Why we are voting NO

22 Nov

(from http://berkeleyuaw.wordpress.com):

Many of you have already heard that this last Tuesday, the UAW and the UC reached a tentative agreement with the UC on the contract protecting GSIs, readers and tutors working throughout the UC system.  The union has sent out an official email to members, telling us what a great contract this is and recommending that we ratify it when it comes to a vote at the end of the month.  Yet there is by no means consensus within the union about the strength of this contract: some members of the bargaining team who were present at the agreement even refused to sign it.  While this contract does make some modest gains, it is, in many ways, quite simply not good enough.  That is why rank-and-file members of UAW Local 2865 are voting NO on this contract agreement – and why we encourage you to join us in voting NO as a call for both a stronger contract and a stronger union.

Beginning last spring, members of the Berkeley unit of the union met in department and membership meetings to talk about what we needed from the new contract.  Several key demands came out of these meetings: full fee remission, a real wage increase, better childcare subsidies, improved job security, dependent health insurance.  Rank-and-file union members intervened in the bargaining process regularly during the last few months to ensure that our bargaining team knew it had the support of its members to take a strong position on these demands – that these were the things we needed and were prepared to fight for.  There is some progress toward some of these demands in the new contract.  The childcare subsidy is up to a maximum $2400/year from $900/year, and yet compared to actual costs of childcare (which are often $12,000/year or more), these gains are clearly inadequate. Most of our other demands were conceded in negotiations, including full fee remission, a real wage increase, and better appointment security.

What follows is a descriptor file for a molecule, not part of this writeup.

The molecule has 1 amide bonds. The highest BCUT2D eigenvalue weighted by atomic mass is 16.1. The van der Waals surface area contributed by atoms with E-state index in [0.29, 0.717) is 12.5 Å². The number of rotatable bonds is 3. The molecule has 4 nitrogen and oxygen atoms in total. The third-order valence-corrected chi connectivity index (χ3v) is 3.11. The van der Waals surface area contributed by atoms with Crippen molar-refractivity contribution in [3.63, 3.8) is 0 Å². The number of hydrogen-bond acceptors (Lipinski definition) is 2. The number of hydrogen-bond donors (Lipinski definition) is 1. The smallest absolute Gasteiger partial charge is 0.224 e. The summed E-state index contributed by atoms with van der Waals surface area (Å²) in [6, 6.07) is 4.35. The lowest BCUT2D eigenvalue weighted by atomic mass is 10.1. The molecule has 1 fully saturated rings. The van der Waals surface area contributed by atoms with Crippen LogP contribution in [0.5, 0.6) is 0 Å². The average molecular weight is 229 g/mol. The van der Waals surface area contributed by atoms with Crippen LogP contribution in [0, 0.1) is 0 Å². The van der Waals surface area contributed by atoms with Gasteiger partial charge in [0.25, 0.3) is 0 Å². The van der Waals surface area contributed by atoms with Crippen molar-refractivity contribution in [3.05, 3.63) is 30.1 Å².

Voting NO on the contract means, then, voting against an agreement that is weak on the core demands of union members – but it isn’t only that.  Much more than the intricacies of this or that article, the problem with this contract lies in the campaign our union has run to get it.  Aside from cryptic emails to membership that raised more questions than they answered, and a dead-on-arrival “Report Card” campaign, the union leadership chose not to use its resources to mobilize union members to fight for a strong contract, and in fact did everything they could to make it difficult for union members to organize ourselves.  The leadership is right to praise the members for “holding hundreds of departmental meetings to discuss bargaining demands and prepare to strike if needed…attending delegations to bargaining and to key administrators; participating in grade-ins and other actions highlighting our contract campaign and the struggle for quality education around the state.” What that email doesn’t tell you is that those efforts all arose from the initiative of rank-and-file members, without the support of the leadership. This is largely because they saw it as a foregone conclusion that concessions (like our pay cut “wage increase”) were inevitable given the financial state of the UC.  They entirely adopted the administration’s logic about the management of the university’s resources, rather than advocating for a prioritization of the teaching mission of the UC – and therefore of the teachers who make that mission happen.  They went into the bargaining process prepared to concede rather than fight, and so preempted union members from fighting for what we believe this contract needs to defend: both our own working conditions and the future of working and learning in the UC.

For all of these reasons, we are voting NO on the contract agreement. We are voting to send the union and the UC back to bargaining because we think we can win a better contract, and because we want the chance to fight for one.

See the tentative agreement and where it falls short.

Learn more about what a no vote will mean.



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